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Cineplex employees work at a Cineplex in Toronto, on Oct. 6, 2020.

Chris Young/The Canadian Press

The time it takes for a movie to go from the big screen to Canadians’ living rooms just got dramatically shorter.

On Friday morning, Cineplex Inc. Cineplex Inc., the country’s largest exhibitor with 1,687 screens, and Universal Filmed Entertainment Group, one of Hollywood’s biggest studios, announced a multiyear deal for a “new dynamic window agreement” to help both companies navigate the industry-shaking effects of the COVID-19 pandemic.

Effective immediately, Universal guarantees that its titles, as well as those of its art-house division Focus Features, will have 17 days of theatrical exclusivity at Cineplex locations, after which point Universal has the option of sending its movies directly to premium video-on-demand (PVOD) platforms, including Cineplex’s online store. However, any Universal film that earns more than $50-million (U.S.) on its opening weekend in North America, including such franchise fare as the Jurassic World and Fast and Furious films, must play at least 31 days before heading to PVOD.

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“The pandemic has given the industry and movie-lovers around the globe a new appreciation for the magic of the big-screen experience,” Cineplex CEO Ellis Jacob said in a statement. “We are pleased to work alongside like-minded partners such as Universal, a studio that respects the theatrical window and is committed to the sustainable long-term health of the theatrical system.”

Talks of shortening the window, which is traditionally 90 days from the time a movie plays theatres until it is available for the home entertainment market, had become a sticking point between studios and theatre owners long before the pandemic shuttered cinemas across the world and disrupted the entire 2020 release calendar.

Given that most Hollywood films typically earn 75 per cent to 80 per cent of their box-office revenue within the first three weeks of release, studios felt that a three-month delay until they could see returns from ancillary markets was unreasonable.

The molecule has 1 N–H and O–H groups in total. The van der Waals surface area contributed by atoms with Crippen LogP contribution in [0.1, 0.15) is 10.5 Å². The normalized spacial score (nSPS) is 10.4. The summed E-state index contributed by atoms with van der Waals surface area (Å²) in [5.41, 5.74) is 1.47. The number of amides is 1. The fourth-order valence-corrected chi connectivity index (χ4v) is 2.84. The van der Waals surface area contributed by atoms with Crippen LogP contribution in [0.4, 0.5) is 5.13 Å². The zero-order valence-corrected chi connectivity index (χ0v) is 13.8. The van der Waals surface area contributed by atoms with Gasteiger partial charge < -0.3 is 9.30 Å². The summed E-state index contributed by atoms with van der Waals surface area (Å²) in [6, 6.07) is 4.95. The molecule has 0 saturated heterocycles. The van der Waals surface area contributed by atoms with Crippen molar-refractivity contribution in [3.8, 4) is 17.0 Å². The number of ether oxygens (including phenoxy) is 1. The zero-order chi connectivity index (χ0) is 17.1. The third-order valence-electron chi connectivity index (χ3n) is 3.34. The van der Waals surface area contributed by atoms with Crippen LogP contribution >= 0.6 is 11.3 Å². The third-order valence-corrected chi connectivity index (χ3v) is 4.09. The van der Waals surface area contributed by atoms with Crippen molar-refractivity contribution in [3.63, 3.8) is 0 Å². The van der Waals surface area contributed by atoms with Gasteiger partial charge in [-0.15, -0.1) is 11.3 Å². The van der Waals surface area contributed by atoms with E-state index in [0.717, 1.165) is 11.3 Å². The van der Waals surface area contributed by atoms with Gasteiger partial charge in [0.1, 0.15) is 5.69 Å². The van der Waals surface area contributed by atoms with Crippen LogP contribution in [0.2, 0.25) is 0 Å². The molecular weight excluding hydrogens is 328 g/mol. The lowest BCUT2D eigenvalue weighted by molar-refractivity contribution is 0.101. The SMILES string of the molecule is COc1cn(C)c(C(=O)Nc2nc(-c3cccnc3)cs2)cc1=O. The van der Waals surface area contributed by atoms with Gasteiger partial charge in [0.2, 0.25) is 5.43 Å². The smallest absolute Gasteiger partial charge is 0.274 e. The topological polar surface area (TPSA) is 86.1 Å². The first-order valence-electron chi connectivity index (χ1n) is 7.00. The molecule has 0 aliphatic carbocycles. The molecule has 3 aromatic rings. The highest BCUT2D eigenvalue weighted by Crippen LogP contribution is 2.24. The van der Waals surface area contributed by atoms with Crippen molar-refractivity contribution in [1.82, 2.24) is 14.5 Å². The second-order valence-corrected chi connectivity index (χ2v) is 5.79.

“It seems folly to think that you should have to wait another four to six weeks, and sometimes longer, to go to the next window,” Chris Aronson, president of domestic theatrical distribution for Paramount Pictures, told The Globe and Mail in late October. “Exhibitors know darn well the more money we as a content distributor make, the more movies we’re going to make, which is better for the theatrical ecosystem.”

Theatre owners, however, long argued that making titles available too quickly after their theatrical release gave audiences too little incentive to leave their homes, and risked cannibalizing their business.

“During the pandemic, things are different,” Mr. Jacob told The Globe earlier this fall. “It’s not to say that we accept what they’re doing as being the best for the long term. But in the short term, sometimes you have to make some changes that work in favour of both sides. Everybody is basically trying to bring the movie business back.”

The Cineplex arrangement comes on the heels of similar 17-day deals signed between Universal and U.S. exhibition giants AMC and Cinemark. As a result, the few Hollywood movies that have opened in North American theatres this pandemic-afflicted fall have come from Universal (Freaky, The Croods: A New Age) and Focus (Come Play, Let Him Go).

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However, other major studios are approaching the window differently. This week, Warner Bros. announced that its anticipated sequel Wonder Woman 1984 would open in theatres Dec. 25, but would not be available for streaming in Canada until the end of the “standard theatrical window.”

“With audience fragmentation accelerating due to the rise in digital, streaming and cord cutting, as well as the unprecedented issues our industry is facing right now, our relationship with exhibition had to evolve and adapt,” Donna Langley, chairman of Universal Filmed Entertainment Group, said in a statement. “Giving consumers the flexibility to view content on their terms is more important than ever to help expand moviegoing, and Ellis and our partners at Cineplex allow us to increase these opportunities for our Canadian audience.”

When AMC’s deal with Universal was announced in July, it was reported that the theatre chain would receive an unspecified share of the PVOD revenue. The full terms of the Cineplex/Universal arrangement are not being disclosed.

Restrictions on public gatherings owing to the global pandemic have continued to inflict pain on the entire movie theatre industry, including Canada’s largest exhibitor. Cineplex reported last week that its third-quarter revenue fell more than 85 per cent, to $61-million. In those three months ended Sept. 30, just 1.6 million visitors came to its theatres, compared with 17.5 million in the same period last year. Executives say they are encouraged by positive news about vaccine trials to tackle COVID-19, which provide hope that business can begin to ramp up again some time next year.

With files from Susan Krashinsky Robertson

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